Ditch parking in Ottawa stadium revamp plans, former team head suggests

A plan by four Ottawa businessmen to bring back a Canadian Football League team should not include building a parking lot or garage if Frank Clair Stadium is renovated, says the former CEO of the city's last football franchise.

A plan by four Ottawa businessmen to bring back a Canadian Football League team should not include building a parking lot or garage if Frank Clair Stadium is renovated, says the former CEO of the city's last football franchise.

The remarks by former Ottawa Renegades CEO John Lisowski followed the league announcement Tuesday that it's awarding a conditional Ottawa franchise to the group of four prospective owners as long as it can reach an agreement with the city to fix up the downtown stadium.

On Wednesday, Mayor Larry O'Brien said the owner group has already told him parking at Frank Clair would be key to any deal to bring a team back to the stadium.

"People can't be forced to walk five, six blocks to park their cars," O'Brien said.

"So I would think that some form of underground parking or some form of parking garage would ultimately be part of this process should — should — a CFL franchise go ahead here at Lansdowne Park."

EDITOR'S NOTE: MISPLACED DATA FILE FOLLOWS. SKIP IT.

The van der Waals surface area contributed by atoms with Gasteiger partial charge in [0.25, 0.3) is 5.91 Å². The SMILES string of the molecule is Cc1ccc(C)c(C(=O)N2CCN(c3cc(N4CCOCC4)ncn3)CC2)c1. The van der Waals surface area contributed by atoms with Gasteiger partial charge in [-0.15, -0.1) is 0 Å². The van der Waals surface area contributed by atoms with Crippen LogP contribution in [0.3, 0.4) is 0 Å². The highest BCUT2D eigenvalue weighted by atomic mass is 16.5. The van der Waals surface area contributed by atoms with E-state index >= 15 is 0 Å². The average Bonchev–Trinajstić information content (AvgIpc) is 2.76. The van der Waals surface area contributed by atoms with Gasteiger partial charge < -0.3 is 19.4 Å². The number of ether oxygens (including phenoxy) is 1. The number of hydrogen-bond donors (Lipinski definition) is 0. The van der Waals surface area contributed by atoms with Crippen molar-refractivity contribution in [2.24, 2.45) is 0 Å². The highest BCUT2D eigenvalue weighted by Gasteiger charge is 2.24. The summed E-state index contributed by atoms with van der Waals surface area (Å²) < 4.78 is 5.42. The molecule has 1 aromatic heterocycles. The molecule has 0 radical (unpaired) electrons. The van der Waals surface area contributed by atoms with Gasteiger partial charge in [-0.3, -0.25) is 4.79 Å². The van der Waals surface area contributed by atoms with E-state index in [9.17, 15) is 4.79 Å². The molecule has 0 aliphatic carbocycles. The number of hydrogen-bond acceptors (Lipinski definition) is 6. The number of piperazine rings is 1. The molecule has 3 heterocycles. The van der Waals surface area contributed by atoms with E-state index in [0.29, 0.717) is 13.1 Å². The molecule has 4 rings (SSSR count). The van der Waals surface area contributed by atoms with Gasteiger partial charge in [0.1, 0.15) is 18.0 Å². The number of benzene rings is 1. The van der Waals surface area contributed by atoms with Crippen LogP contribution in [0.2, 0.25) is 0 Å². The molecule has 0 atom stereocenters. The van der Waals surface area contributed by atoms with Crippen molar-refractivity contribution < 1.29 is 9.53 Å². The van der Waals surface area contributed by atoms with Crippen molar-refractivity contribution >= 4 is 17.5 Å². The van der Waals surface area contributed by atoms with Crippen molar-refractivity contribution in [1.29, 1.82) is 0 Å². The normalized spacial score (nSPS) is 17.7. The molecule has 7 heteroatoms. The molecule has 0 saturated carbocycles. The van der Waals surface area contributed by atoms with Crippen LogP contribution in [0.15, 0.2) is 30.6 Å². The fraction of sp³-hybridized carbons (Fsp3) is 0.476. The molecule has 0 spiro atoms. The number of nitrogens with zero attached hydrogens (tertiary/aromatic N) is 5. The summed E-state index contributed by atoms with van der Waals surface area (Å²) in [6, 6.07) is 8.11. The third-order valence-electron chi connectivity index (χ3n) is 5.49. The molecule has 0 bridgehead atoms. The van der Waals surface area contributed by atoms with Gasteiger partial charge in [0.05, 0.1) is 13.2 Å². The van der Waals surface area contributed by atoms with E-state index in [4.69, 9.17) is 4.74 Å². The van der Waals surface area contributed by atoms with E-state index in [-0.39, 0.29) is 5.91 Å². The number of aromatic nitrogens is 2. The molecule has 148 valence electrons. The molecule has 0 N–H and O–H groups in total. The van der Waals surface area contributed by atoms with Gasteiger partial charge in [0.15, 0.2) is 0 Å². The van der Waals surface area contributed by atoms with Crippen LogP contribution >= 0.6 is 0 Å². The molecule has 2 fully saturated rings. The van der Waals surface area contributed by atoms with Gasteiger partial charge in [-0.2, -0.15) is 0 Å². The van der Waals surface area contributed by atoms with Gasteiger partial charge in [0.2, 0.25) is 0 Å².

But Lisowski, who headed the CFL's Renegades from February 2004 to July 2005, said fans should walk, take public transit or park their cars on the street, as they have done before.

"When you do have a downtown stadium, the thing you've got to give up is parking," Lisowski told CBC News.

"For example, Hamilton has no parking. Same as Toronto. Toronto has no parking. And parking garages are exorbitantly expensive."

Previous teams' fans walked to games

The Renegades lasted from the 2002 season to 2006. Fans of that team and the previous Rough Riders have long walked through the Glebe neighbourhood and crossed the Bank Street bridge to catch games at the stadium.

"It's always been difficult to sustain any level of attendance for … football in Ottawa," Lisowski said.

"I mean, we averaged somewhere … around 17,000. I think you need 25,000 to break even, and 25,000 at a reasonable ticket price, which is somewhere between $40 and $50."

The CFL's conditional franchise hinges on whether the group — which includes Ottawa 67's owner Jeff Hunt and local real-estate developers Bill Shenkman, Roger Greenberg and John Ruddy — can obtain a lease agreement with the city that includes a renovation plan for Frank Clair Stadium in order to make it a suitable venue.

O'Brien said taking public transit may factor into the decision about the future of the stadium and nearby Landsdowne Park.